Although better than the stock setup, they started to fade after a few hard stops from high speeds during my brief drive. A pair of Brembo eight-piston calipers and carbon-composite discs from a Mercedes-McLaren SLR remedied the problem. A taller, Dinan 3.64 rear differential was also added, which Firpach says increases the load on the turbos and also lowers the revs for quieter highway cruising. The owner has said he has yet to come up against a car that can run with him. To date, his list of victims includes a couple of E60 M5s, a Z06 Corvette and a GT3. Odds are, they thought he was easy prey and are probably still wondering what hit them. And it's that sleeper quality that appeals to him the most.

 

 

1991 BMW M5 Layout Longitudinal frontengine,rear-wheel drive Engine 3.5-liter I6, dohc, 24-valve. 3.9-liter stroker conversion, custom GT2871 twin-turbo kit by GoodSpeed Performance Lab, liquid-to-air intercooler, custom ram-air intakes, custom exhaust manifold and 3-inch downpipe, custom GoodSpeed exhaust w/ Supersprint muffler, Proefi stand-alone ECU Transmission Five-speed manual, Dinan 3.64 differential Suspension Ground Control coilovers, Dinan antiroll bars, Powerflex bushings Brakes Eight-piston Brembo calipers, carbon-ceramic rotors Wheels and Tires M Motorsport Parallel alloys, 18-inchToyo Proxes RA1, 245/40 (f), 275/35 (r)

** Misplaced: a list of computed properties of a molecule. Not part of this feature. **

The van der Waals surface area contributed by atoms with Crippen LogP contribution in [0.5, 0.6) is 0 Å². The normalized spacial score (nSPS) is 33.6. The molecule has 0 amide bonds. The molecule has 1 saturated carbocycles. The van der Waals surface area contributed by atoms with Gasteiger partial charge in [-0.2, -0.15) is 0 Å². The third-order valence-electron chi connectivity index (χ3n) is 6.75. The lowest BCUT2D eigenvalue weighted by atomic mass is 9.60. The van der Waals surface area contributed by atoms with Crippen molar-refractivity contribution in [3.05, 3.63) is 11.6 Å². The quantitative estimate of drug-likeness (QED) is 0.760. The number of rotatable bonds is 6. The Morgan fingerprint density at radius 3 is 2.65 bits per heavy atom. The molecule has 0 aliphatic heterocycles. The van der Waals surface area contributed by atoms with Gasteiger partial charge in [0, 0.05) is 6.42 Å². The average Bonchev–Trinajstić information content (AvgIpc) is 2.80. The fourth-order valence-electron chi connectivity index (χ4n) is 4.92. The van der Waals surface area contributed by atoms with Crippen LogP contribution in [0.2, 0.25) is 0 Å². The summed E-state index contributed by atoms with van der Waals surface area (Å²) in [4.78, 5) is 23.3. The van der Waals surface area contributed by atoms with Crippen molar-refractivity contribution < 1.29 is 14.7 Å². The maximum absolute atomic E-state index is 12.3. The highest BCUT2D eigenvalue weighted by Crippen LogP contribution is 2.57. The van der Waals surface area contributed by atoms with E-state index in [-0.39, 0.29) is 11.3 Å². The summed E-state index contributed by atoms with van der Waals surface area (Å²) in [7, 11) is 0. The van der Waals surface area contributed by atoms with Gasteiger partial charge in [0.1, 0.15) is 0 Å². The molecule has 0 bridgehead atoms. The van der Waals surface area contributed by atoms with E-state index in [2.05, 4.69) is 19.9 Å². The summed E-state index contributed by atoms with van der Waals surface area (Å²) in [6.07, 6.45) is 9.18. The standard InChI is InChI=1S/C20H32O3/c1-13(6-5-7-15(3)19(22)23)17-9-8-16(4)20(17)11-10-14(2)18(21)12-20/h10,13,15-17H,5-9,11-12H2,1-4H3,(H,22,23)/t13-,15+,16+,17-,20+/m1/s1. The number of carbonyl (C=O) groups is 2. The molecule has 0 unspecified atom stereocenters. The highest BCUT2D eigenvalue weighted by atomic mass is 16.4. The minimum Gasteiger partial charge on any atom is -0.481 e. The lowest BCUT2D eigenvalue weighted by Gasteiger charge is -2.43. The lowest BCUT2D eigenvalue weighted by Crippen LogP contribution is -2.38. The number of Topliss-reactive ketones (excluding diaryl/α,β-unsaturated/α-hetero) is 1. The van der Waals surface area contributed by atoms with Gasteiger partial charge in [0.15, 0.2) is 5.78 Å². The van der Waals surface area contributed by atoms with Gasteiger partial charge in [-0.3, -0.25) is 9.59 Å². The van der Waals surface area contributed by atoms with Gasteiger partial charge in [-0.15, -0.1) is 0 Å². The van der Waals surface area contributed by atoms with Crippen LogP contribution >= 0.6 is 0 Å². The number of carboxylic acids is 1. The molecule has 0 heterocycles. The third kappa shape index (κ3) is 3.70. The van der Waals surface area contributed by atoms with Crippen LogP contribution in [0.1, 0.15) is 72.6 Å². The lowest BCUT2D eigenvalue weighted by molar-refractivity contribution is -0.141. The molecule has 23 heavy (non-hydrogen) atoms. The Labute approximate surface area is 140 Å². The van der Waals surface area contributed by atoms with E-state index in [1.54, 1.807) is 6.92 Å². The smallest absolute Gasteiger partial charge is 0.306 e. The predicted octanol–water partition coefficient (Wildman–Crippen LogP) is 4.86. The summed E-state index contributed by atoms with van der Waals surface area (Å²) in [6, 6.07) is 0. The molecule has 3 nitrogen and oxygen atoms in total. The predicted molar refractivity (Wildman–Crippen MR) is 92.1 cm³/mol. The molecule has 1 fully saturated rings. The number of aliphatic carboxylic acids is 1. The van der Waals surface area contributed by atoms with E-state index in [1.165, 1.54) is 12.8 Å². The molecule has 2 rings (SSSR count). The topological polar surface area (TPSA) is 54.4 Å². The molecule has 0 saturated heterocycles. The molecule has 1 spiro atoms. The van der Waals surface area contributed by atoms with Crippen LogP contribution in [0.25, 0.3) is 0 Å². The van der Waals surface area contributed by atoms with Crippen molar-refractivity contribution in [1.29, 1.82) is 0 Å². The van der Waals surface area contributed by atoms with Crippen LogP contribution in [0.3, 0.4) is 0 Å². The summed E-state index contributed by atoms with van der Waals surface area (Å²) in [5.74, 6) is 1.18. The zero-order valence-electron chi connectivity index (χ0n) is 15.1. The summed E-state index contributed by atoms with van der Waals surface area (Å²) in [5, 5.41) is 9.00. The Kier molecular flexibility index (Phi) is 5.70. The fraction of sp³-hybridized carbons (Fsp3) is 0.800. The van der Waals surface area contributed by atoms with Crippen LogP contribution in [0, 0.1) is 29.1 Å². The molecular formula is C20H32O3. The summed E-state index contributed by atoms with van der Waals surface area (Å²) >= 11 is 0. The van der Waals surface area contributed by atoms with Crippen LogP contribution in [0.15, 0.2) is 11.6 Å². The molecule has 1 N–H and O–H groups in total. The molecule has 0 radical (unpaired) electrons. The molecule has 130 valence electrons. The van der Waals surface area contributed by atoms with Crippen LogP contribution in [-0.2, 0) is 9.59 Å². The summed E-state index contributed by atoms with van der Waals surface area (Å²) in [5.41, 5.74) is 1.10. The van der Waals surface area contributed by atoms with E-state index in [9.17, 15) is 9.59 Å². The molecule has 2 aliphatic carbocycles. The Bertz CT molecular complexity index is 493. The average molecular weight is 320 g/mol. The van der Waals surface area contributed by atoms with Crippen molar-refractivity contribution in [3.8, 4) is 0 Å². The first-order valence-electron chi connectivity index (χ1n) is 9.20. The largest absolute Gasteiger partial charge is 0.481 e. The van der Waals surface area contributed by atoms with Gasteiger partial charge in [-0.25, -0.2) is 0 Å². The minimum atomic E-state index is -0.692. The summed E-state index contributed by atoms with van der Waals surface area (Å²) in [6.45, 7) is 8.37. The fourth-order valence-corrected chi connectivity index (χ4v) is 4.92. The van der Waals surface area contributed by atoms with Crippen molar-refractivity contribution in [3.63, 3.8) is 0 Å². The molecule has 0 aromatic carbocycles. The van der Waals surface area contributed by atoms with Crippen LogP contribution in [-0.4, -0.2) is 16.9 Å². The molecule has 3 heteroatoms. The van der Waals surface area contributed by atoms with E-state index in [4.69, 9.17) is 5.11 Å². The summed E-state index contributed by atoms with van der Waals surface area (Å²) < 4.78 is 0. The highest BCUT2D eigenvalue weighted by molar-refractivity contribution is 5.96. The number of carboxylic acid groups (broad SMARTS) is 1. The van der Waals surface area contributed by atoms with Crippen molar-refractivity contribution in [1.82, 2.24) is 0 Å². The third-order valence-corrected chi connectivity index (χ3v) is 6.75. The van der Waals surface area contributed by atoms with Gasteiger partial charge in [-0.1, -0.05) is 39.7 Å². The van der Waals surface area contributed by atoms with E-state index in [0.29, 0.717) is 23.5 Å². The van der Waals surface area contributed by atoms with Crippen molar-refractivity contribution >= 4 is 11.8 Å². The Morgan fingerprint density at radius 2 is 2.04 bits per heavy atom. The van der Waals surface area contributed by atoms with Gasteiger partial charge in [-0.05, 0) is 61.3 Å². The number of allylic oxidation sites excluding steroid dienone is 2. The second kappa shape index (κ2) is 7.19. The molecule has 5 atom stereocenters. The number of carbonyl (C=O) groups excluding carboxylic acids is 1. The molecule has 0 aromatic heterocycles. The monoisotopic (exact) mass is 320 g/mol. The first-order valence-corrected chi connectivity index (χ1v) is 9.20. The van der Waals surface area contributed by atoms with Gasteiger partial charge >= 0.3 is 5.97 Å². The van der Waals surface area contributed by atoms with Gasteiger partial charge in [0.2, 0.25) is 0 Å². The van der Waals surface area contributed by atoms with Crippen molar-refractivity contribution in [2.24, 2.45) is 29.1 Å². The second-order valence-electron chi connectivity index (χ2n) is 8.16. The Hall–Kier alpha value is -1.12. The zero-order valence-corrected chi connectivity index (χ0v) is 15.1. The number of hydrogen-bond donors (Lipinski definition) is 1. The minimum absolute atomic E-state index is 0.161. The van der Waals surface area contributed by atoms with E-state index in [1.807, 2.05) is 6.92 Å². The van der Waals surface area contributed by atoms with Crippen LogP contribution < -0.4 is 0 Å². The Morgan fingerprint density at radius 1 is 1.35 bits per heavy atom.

Performance Peak Power: 682 hp @ 6445 rpm* Peak Torque: 616 lb-ft @ 5000 rpm GoodSpeed Data

GoodSpeed Performance Lab 480.747.6150

goodspeedperformance.com

4 comments

Comment from: Rick Touton
Rick Touton

Beautiful build makes the car Beautifully unique and very desirable. Great Job!

01/26/11 @ 18:09
Comment from: Chris Lee  
Chris Lee

OUTRAGEOUS…. Got to love it. I know what I want when I hit the lotto. Sleeper ? Don’t wake the beast .

09/18/11 @ 09:29
Comment from: DEEDEE478
DEEDEE478

I have a 1991 318is BMW, and I’m looking to put a 1991 E34 m5 twin turbo engine and gearbox. Will it fit or will I have to do alot of cutting….

12/10/11 @ 16:40
Comment from: Greger
Greger

682 crank bhp? Got a couple of e34 M5 with over 1000 whp in Sweden.

08/28/12 @ 17:43
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GoodSpeed Performance Lab located in Scottsdale, Arizona offers professional, high quality installation, custom tuning and design solutions for the performance enthusiast. We are authorized distributor of such trusted brands as RennTech, APR and ESS Tuning. Nobody will work harder to accommodate your aspirations for high speed and high excitement for your Audi, BMW, Mercedes, Porsche, Subaru or other high-end vehicle. Never settle for less than the very best!